Business Council Leader Discusses Concerns and Accomplishments of the Eastern Shoshone Tribe

Lack of space for cultural preservation, community engagement seen as issues

By Shen Wu Tan

Special to the Wyoming Truth

Native American issues have made Wyoming headlines this year, whether it’s news about repatriation efforts to return hair samples of Shoshone and Arapaho people from a university museum or state legislation’s attempts to create an alert system that could help Indigenous people who go missing.

John St. Clair, a member of the Eastern Shoshone Tribe and a resident of Fort Washakie on the Wind River Reservation, strives to strengthen the tribal nation in Wyoming. He serves as the chairman of the Eastern Shoshone Business Council, having first been elected to the council in 2020.

A graduate of the University of Wyoming, St. Clair earned his law degree and became a member of the Wyoming State Bar in 1981. He worked as a private attorney and legal consultant early in his career, helping investigate irregularities on royalty reporting and accounting by oil companies on the reservation, which led to the enactment of the 1982 Indian Mineral Leasing Act.

John St. Clair serves as the chairman of the Eastern Shoshone Tribe Business Council. One of the challenges the tribe is currently facing, he says, is a lack of space for cultural preservation and community engagement. (Courtesy photo from the Eastern Shoshone Tribe)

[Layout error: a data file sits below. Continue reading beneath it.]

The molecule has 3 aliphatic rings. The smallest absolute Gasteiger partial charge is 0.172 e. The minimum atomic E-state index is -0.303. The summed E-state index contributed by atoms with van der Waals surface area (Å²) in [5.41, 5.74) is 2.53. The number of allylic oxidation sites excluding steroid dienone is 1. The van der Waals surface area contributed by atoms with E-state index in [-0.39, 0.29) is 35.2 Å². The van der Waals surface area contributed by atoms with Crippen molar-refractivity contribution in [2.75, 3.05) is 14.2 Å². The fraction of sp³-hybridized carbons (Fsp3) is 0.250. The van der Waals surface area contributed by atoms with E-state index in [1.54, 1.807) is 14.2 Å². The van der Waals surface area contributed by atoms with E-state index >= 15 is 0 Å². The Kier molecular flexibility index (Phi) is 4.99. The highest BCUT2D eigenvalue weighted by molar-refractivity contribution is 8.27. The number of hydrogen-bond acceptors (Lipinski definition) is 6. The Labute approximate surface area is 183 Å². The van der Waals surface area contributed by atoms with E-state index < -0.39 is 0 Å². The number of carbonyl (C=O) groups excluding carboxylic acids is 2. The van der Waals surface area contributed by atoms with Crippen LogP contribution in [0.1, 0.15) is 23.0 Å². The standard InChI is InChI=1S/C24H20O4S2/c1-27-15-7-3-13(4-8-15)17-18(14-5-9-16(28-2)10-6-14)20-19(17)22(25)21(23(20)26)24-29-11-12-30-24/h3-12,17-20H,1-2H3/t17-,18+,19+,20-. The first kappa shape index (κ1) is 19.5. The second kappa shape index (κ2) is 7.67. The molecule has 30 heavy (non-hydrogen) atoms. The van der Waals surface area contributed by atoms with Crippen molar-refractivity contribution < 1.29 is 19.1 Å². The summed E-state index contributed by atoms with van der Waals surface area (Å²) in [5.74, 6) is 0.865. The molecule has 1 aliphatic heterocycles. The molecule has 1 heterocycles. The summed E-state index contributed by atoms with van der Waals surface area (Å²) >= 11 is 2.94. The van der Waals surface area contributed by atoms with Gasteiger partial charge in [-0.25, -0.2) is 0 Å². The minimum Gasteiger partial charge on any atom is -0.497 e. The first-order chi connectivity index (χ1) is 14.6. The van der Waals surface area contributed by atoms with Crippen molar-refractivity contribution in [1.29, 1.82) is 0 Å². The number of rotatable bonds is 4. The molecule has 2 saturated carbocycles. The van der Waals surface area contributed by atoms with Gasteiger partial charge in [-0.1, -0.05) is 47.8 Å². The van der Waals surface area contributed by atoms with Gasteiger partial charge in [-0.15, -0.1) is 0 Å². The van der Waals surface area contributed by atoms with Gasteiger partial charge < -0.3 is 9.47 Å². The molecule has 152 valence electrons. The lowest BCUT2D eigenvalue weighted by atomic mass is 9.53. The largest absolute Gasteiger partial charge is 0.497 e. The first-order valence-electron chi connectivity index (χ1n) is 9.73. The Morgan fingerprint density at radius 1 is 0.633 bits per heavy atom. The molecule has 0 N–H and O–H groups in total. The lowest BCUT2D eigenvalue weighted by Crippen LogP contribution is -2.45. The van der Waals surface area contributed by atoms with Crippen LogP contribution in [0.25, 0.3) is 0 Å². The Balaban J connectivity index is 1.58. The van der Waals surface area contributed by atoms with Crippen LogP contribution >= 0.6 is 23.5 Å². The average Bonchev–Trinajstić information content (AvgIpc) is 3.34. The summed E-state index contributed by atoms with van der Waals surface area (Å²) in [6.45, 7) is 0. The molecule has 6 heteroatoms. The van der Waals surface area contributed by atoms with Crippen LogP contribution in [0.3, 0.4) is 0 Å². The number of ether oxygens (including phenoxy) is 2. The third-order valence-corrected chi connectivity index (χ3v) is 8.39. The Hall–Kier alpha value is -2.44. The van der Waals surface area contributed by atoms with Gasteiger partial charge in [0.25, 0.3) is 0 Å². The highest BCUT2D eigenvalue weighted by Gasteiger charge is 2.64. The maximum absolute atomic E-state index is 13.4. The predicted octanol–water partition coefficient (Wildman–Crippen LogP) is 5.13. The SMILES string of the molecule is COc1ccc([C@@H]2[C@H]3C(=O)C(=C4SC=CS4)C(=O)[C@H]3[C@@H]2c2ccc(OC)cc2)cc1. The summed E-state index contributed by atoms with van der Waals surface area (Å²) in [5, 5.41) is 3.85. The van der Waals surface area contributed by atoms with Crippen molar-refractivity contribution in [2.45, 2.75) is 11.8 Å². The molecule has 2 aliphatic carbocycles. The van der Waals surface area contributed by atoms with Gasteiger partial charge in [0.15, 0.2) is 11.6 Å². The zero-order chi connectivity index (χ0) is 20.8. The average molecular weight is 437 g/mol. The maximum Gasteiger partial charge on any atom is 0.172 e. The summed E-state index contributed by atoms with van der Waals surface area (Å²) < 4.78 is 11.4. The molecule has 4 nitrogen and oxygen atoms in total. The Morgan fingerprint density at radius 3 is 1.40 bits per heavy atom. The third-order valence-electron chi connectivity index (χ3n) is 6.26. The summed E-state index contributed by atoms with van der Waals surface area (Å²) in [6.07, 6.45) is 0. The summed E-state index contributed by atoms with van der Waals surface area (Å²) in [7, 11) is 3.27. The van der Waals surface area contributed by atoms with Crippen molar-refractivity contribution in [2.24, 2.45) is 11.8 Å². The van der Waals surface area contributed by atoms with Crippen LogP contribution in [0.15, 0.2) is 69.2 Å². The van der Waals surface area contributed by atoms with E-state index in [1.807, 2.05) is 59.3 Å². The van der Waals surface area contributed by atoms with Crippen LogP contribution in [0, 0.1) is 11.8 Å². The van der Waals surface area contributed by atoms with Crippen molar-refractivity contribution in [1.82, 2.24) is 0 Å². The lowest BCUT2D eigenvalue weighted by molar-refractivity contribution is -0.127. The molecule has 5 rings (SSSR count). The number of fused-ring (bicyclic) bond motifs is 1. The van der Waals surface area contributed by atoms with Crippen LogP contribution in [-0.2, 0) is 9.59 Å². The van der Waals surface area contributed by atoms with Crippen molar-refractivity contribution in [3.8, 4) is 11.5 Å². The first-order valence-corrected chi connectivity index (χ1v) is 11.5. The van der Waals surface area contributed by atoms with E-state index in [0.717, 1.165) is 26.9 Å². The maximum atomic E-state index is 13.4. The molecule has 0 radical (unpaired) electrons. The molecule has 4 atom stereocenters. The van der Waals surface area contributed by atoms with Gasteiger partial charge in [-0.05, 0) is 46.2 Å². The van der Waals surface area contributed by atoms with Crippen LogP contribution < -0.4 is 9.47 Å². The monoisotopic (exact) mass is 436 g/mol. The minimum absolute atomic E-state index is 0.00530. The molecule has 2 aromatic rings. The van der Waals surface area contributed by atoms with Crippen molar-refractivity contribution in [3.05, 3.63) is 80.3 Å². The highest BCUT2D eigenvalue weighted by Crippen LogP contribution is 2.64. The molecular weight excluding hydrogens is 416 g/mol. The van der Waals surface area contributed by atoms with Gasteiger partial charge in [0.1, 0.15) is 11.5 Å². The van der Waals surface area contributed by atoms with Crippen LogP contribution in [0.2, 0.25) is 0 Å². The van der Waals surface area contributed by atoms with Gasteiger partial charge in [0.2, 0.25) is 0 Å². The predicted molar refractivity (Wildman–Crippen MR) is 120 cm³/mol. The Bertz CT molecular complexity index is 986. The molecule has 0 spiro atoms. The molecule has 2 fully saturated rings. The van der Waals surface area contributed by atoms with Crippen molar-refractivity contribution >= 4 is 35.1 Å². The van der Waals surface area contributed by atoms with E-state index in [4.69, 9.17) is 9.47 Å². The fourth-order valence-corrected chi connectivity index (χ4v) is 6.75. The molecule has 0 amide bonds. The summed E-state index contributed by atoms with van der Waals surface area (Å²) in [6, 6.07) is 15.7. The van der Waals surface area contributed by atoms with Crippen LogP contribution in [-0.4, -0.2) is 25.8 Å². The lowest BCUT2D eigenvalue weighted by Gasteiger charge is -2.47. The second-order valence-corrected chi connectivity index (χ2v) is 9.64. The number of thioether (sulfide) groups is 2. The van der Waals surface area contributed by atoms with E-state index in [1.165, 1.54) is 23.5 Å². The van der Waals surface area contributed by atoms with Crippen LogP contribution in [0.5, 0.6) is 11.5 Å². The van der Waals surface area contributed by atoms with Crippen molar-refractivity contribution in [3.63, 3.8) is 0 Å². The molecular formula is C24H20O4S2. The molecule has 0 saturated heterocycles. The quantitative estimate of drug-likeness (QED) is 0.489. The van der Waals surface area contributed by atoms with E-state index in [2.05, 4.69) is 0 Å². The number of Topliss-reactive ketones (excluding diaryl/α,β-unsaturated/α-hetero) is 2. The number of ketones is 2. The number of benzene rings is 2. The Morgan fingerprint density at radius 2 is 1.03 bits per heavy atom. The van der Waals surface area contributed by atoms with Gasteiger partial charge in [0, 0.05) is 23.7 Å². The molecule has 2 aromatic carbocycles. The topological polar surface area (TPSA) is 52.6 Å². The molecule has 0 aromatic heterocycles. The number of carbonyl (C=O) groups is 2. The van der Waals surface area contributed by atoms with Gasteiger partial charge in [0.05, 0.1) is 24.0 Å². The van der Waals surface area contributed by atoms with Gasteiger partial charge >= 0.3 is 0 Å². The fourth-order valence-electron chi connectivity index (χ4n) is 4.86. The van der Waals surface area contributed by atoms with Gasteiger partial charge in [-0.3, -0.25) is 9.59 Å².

St. Clair served as the chief judge of the Shoshone and Arapaho Tribal Court for 35 years on the Wind River Reservation. In 1988, he wrote the Shoshone and Arapaho law and order code, which is still used by both tribes.

Prior to his legal career, St. Clair was drafted into the U.S. Army in 1966 and commissioned as an officer. While in Vietnam, he was awarded a Combat Infantry Badge, two Purple Hearts and two Bronze Stars.  

The Wyoming Truth reached out to St. Clair regarding the challenges facing the Eastern Shoshone Tribe. What follows are excerpts from the interview. 

What are some issues that your tribe and other Native American communities in Wyoming are currently dealing with? Are there any ongoing efforts to address them?

St. Clair: One of our biggest challenges at the moment is the lack of space for cultural preservation and community engagement. Our goal is to obtain grant funding that will help us build a cultural center that will also house our archives, our Historic Preservation Office, and offer space for exhibits, community gatherings, cultural classes, media rooms, research areas, and for the proper storage of our historical artifacts. We have hired a grant consultant to help us with these efforts.